Do you have questions about Iron?

Apr 19, 2017

Iron is an essential component of our diet. There are two forms of iron that are found in the diet; heme iron and non-heme iron. Heme iron, found in meat sources, is more readily available for the body to use. Non-heme iron comes from plant sources and is harder for the body to utilize. Iron in our diets is absorbed in the intestines.

Iron provides a variety of benefits including; red blood cell health, brain function, healthy skin, hair and nails. A deficiency of iron results in iron anemia and is the most common nutrition deficiency in the U.S., Canada and many other countries around the world. The segments of the population that are most at risk for anemia are young children, pregnant women and older adults. Deficiencies can cause thinking and developmental issues. In addition, people with low levels of iron in their diet may notice an increased prevalence of low energy, increased mood changes, inability to concentrate and an increased level of headaches.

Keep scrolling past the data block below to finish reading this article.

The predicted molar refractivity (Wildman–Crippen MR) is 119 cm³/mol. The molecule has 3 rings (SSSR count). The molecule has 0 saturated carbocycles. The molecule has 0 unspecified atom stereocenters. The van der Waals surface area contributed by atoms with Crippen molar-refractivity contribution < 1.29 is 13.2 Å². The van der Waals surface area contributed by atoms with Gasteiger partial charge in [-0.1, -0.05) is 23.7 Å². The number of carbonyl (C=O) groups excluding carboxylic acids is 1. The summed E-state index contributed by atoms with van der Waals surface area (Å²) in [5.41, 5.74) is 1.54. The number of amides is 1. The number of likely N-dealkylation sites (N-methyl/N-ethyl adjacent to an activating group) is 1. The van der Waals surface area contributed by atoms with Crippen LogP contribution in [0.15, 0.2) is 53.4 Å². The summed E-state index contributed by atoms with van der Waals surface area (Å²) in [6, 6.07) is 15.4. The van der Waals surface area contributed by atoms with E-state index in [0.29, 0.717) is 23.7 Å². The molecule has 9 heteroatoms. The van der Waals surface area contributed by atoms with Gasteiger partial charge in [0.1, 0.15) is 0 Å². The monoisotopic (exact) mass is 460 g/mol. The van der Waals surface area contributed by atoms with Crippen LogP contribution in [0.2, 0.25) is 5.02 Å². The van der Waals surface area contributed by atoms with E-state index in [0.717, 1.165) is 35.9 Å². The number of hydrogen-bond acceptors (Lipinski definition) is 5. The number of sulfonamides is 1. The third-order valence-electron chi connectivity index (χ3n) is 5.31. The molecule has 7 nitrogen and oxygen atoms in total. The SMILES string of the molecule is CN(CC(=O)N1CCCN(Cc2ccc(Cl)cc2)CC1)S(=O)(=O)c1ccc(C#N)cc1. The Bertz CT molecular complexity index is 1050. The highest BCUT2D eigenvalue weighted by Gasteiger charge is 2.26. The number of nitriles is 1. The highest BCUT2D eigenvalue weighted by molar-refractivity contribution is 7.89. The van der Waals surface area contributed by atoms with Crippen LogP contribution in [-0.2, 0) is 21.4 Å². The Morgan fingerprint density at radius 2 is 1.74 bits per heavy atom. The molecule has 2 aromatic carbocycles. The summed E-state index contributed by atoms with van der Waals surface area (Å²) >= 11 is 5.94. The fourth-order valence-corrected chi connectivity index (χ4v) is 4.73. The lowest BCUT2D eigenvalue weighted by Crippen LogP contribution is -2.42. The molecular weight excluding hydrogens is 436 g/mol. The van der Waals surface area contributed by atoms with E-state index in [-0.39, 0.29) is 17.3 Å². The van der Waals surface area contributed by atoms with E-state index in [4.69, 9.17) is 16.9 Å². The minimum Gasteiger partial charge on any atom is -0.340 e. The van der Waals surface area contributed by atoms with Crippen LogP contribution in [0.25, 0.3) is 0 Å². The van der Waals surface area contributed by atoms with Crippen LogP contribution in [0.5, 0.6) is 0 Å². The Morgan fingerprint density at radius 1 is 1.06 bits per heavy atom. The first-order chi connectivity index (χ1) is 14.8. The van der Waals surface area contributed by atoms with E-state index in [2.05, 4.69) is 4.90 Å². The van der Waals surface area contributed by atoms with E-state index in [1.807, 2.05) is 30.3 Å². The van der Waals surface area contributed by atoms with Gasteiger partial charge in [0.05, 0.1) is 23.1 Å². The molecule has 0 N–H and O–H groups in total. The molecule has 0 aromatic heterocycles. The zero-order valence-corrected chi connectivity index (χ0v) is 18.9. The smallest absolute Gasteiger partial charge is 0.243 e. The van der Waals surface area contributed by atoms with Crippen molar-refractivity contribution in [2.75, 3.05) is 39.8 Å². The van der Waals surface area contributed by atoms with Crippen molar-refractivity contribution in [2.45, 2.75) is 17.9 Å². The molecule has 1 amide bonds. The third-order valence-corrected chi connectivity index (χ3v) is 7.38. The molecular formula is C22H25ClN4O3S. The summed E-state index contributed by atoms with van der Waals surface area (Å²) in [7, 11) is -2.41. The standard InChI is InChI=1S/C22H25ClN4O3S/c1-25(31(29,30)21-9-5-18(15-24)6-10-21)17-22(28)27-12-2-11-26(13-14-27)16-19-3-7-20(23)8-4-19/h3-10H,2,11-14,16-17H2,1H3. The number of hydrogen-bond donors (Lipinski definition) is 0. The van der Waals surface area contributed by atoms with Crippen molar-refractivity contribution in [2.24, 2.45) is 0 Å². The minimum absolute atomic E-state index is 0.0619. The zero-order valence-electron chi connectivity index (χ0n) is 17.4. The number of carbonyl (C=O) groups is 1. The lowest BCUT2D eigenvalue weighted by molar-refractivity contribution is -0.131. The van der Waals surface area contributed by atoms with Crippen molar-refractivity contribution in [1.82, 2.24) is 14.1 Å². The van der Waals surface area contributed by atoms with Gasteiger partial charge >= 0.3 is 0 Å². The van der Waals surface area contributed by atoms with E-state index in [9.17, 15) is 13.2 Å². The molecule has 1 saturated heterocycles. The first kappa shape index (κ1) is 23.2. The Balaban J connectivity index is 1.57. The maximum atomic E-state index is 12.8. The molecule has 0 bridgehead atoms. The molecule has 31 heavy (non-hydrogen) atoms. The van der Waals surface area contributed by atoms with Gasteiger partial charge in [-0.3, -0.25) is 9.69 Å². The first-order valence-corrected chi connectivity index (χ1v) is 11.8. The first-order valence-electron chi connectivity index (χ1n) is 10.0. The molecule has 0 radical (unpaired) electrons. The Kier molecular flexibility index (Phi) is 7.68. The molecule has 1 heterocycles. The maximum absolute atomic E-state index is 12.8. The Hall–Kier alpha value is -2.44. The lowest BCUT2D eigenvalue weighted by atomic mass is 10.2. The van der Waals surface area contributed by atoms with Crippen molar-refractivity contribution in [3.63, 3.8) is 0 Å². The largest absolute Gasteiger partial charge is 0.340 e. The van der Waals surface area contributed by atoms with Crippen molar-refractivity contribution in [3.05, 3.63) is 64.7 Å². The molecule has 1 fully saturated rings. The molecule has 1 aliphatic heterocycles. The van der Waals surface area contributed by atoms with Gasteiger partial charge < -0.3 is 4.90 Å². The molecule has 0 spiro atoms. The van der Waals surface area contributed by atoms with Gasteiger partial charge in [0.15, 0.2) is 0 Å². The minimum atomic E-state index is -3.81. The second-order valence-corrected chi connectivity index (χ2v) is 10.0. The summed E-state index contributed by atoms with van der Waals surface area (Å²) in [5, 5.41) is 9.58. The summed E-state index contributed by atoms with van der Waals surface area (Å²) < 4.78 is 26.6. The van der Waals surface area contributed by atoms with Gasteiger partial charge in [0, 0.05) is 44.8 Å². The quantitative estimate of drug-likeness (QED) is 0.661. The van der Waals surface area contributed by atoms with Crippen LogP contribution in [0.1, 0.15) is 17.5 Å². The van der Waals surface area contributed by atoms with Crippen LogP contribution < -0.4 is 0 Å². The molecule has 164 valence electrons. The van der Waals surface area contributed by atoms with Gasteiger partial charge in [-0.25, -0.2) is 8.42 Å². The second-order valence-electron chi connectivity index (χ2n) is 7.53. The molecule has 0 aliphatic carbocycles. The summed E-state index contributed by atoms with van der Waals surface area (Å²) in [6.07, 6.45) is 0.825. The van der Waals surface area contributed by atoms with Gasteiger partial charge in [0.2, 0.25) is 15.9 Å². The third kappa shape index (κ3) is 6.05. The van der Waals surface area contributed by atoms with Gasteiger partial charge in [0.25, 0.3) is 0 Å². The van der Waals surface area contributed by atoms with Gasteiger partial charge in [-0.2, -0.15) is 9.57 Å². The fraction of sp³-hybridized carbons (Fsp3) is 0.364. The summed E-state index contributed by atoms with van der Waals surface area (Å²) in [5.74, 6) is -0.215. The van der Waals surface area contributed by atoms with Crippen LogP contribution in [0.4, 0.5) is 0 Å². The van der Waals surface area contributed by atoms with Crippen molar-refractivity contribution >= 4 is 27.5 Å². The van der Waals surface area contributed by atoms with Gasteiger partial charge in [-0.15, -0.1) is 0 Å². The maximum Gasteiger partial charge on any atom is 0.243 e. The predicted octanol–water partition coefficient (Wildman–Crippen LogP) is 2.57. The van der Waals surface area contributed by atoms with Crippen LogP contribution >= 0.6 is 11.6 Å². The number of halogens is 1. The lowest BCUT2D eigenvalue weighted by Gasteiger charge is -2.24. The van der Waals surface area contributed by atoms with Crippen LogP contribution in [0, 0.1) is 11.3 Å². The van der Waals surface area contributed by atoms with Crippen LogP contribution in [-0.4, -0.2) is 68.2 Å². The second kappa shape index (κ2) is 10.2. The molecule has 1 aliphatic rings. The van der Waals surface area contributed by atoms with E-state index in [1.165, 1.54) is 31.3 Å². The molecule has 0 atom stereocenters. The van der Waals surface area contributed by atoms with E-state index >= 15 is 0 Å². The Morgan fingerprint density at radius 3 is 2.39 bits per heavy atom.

In a plant based diet, it would take around two times the amount of vegetables to achieve the same level of iron as what is available in a single serving of meat. Lindsay Chichester, Ph.D., University of Nebraska, talks about the best way to maximize the amount of iron absorption, “You can pair meat and plant sources together and we call it bioavailability or ‘the meat effect’ and that is a nice way to pull the heme and non-heme iron into our bodies.” Additional, the combination of meat and plants in the diet aids in the absorption of zinc.

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